It happened again. Just as I drove into the Maryland/Northern Virginia corridor–the place I called home for eleven years as a single, and later married without children, professor—the transformation began. I felt at ease in the region. My travel route became second nature. The essence of “home” was in the air and it infused its way into my car, into my skin, into my spirit. A classic Luther Vandross song came on the radio, followed by classic Jill Scott. This “welcome ritual” made the final two hours of my drive from Pittsburgh, PA to my family’s homestead in Richmond, VA, just plain effortless and peaceful. But what about the first leg of the route from Pittsburgh to Maryland? Yes, the one with hours without a real Black radio station. You know, the journey from personal-professional-middle-of-nowhere—a region to which I relocated for a better job, better pay, and more university prestige. It takes me several days to pack, to do laundry, to forward the mail, to figure out what to do with my garbage, and to do mantras to remind me not to forget my cell, laptop, Fitbit, and Ipad chargers. It’s a drudging process, and sometimes after I’ve finally packed I feel too tired to drive. However, once on the road—as in just up the street or around the corner from my house—every mile toward home and family gives me the feeling of a bat fleeing hell. It is everything you would expect—adrenaline, joy, expectancy, anticipation, and a sense of freedom. Even brief trips “back home” feel like vacations. In fact, trips to any location where I can claim to either have roots or will have communion with a few good friends, feel like vacations.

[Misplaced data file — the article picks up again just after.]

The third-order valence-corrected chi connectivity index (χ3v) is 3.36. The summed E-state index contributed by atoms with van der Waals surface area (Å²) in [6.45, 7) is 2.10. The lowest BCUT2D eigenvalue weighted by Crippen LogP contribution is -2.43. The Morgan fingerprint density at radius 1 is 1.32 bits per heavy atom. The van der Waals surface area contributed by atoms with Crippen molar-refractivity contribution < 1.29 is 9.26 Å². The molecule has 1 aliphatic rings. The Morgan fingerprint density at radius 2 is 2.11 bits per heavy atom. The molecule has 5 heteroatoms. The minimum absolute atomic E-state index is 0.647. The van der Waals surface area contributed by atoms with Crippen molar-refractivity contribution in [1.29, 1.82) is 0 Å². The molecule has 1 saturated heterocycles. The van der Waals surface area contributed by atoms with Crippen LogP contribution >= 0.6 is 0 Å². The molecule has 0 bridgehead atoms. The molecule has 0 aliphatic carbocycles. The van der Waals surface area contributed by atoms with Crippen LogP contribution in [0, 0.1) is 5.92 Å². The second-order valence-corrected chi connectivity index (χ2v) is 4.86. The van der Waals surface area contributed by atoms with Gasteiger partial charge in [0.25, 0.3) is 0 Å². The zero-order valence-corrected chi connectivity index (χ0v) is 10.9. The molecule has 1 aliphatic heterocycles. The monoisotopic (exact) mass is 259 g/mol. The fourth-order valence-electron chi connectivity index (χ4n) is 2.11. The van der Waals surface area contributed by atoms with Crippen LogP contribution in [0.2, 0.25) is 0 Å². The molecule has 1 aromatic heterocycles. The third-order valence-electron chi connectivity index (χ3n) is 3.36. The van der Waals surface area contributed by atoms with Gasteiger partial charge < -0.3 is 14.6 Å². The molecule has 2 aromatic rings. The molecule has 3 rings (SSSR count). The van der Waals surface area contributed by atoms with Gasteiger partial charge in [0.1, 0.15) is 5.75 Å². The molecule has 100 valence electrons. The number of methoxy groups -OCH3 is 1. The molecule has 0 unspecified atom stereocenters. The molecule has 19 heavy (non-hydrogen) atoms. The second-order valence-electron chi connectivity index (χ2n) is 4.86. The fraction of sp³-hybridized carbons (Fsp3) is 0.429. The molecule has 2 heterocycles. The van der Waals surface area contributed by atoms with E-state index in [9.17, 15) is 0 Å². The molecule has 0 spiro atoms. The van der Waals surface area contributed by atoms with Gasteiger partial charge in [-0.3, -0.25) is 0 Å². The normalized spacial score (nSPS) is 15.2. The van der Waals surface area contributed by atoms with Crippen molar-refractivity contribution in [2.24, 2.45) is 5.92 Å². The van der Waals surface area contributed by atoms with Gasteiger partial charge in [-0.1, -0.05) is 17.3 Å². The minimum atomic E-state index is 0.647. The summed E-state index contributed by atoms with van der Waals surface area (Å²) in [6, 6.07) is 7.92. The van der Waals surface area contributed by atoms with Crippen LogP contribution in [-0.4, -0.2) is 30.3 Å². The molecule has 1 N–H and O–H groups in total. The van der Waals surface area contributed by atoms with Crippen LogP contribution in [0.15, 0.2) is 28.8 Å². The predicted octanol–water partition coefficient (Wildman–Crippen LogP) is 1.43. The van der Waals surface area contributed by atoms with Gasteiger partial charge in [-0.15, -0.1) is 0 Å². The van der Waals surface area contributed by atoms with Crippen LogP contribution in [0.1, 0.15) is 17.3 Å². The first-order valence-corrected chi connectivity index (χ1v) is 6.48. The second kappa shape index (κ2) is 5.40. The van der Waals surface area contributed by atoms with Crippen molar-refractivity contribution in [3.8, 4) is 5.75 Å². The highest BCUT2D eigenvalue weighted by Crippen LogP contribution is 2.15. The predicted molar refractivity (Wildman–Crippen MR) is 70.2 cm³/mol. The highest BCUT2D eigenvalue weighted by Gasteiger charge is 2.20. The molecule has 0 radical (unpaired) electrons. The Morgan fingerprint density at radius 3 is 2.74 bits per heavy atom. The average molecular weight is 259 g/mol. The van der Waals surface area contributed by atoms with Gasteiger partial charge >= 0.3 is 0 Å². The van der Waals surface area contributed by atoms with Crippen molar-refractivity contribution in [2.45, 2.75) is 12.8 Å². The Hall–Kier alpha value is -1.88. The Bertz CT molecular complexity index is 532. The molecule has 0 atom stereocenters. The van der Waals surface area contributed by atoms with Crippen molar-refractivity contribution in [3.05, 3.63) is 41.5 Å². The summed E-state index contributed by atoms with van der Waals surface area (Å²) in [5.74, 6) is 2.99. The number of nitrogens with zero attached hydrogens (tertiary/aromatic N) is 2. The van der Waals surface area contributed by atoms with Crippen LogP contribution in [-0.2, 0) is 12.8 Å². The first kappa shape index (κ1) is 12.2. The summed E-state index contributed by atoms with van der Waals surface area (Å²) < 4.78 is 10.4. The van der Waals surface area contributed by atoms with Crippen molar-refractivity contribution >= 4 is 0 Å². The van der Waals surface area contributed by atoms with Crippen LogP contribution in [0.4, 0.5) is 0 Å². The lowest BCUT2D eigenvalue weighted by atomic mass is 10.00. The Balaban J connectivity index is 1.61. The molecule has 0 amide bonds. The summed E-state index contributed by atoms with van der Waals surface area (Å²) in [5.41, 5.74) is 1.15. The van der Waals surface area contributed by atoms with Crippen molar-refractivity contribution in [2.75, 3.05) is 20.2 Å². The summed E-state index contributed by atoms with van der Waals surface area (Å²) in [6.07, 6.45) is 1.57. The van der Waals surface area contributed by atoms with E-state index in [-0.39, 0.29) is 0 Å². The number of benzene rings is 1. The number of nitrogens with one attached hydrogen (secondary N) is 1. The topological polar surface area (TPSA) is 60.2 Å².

The caveat of relocating to a new city as a mid-career boost to my professional life is that I have ended up attaining fantastic career benefit, but it’s been at the expense of communal identity and roots. It gets harder and harder to achieve “community” the older I get, and even more now, based on my status as a divorced and solo parent. In my new city, I’m a senior professor. Work life is smooth. The usual grind of publishing and attending conferences is steady. But, after four years, I only have two close friends. We all are professional transplants, with children. They are married; one has the benefit that her mother relocated along with her. But we all imagine what it would be like if the communities in which we live felt like “our own.” We imagine ourselves in traditional Black suburbs and quaint Black towns in North Carolina, Virginia, Georgia, and Maryland. I resist the urge to whine and complain when one of my friends shares that her family has been invited to a barbecue at the home of a mutual colleague from another department. I want to scream, “But why didn’t you ask if I could come?” or “Don’t you know how desperate I am to try to build my community, too?” But, instead, I remind myself that an apparent feature of this life is that “I have no village.” Others state it as having a hard time “finding our tribes.” It is a heart’s desire, and we imagine wistfully what it would be like to be a professional in our hometown or its culturally satisfying surrogate.